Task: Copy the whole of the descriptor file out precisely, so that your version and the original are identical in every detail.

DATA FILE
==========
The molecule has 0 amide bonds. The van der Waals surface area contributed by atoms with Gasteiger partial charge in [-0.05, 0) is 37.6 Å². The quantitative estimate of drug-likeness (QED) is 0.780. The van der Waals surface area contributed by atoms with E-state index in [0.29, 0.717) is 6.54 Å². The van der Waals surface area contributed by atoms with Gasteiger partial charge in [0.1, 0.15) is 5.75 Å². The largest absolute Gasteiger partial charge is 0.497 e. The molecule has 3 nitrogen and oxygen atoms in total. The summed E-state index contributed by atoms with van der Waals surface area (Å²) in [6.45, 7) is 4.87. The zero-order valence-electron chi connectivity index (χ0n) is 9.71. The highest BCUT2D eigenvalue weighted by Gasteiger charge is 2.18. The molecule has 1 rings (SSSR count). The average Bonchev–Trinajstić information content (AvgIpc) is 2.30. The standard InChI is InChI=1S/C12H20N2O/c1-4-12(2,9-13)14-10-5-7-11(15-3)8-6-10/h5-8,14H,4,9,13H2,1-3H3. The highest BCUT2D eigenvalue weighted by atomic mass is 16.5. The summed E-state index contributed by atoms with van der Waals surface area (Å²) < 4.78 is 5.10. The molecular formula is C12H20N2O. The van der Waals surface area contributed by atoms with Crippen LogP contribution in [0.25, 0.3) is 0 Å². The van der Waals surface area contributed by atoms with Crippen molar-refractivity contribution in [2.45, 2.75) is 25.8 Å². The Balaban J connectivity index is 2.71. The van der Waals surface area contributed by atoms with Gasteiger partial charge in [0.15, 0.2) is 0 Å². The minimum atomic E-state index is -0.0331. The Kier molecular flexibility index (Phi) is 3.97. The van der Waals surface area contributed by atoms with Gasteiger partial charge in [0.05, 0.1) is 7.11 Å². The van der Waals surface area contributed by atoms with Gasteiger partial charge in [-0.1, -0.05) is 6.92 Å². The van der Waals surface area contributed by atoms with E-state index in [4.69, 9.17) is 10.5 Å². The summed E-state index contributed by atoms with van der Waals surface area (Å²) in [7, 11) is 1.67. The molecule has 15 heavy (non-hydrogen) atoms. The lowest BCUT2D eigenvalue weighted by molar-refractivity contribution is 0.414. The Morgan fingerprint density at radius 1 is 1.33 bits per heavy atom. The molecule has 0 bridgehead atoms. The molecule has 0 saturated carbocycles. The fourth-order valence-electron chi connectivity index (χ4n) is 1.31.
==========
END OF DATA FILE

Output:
The molecule has 0 amide bonds. The van der Waals surface area contributed by atoms with Gasteiger partial charge in [-0.05, 0) is 37.6 Å². The quantitative estimate of drug-likeness (QED) is 0.780. The van der Waals surface area contributed by atoms with E-state index in [0.29, 0.717) is 6.54 Å². The van der Waals surface area contributed by atoms with Gasteiger partial charge in [0.1, 0.15) is 5.75 Å². The largest absolute Gasteiger partial charge is 0.497 e. The molecule has 3 nitrogen and oxygen atoms in total. The summed E-state index contributed by atoms with van der Waals surface area (Å²) in [6.45, 7) is 4.87. The zero-order valence-electron chi connectivity index (χ0n) is 9.71. The highest BCUT2D eigenvalue weighted by Gasteiger charge is 2.18. The molecule has 1 rings (SSSR count). The average Bonchev–Trinajstić information content (AvgIpc) is 2.30. The standard InChI is InChI=1S/C12H20N2O/c1-4-12(2,9-13)14-10-5-7-11(15-3)8-6-10/h5-8,14H,4,9,13H2,1-3H3. The highest BCUT2D eigenvalue weighted by atomic mass is 16.5. The summed E-state index contributed by atoms with van der Waals surface area (Å²) < 4.78 is 5.10. The molecular formula is C12H20N2O. The van der Waals surface area contributed by atoms with Crippen LogP contribution in [0.25, 0.3) is 0 Å². The van der Waals surface area contributed by atoms with Crippen molar-refractivity contribution in [2.45, 2.75) is 25.8 Å². The Balaban J connectivity index is 2.71. The van der Waals surface area contributed by atoms with Gasteiger partial charge in [0.15, 0.2) is 0 Å². The minimum atomic E-state index is -0.0331. The Kier molecular flexibility index (Phi) is 3.97. The van der Waals surface area contributed by atoms with Gasteiger partial charge in [0.05, 0.1) is 7.11 Å². The van der Waals surface area contributed by atoms with Gasteiger partial charge in [-0.1, -0.05) is 6.92 Å². The van der Waals surface area contributed by atoms with E-state index in [4.69, 9.17) is 10.5 Å². The summed E-state index contributed by atoms with van der Waals surface area (Å²) in [7, 11) is 1.67. The molecule has 15 heavy (non-hydrogen) atoms. The lowest BCUT2D eigenvalue weighted by molar-refractivity contribution is 0.414. The Morgan fingerprint density at radius 1 is 1.33 bits per heavy atom. The molecule has 0 bridgehead atoms. The molecule has 0 saturated carbocycles. The fourth-order valence-electron chi connectivity index (χ4n) is 1.31.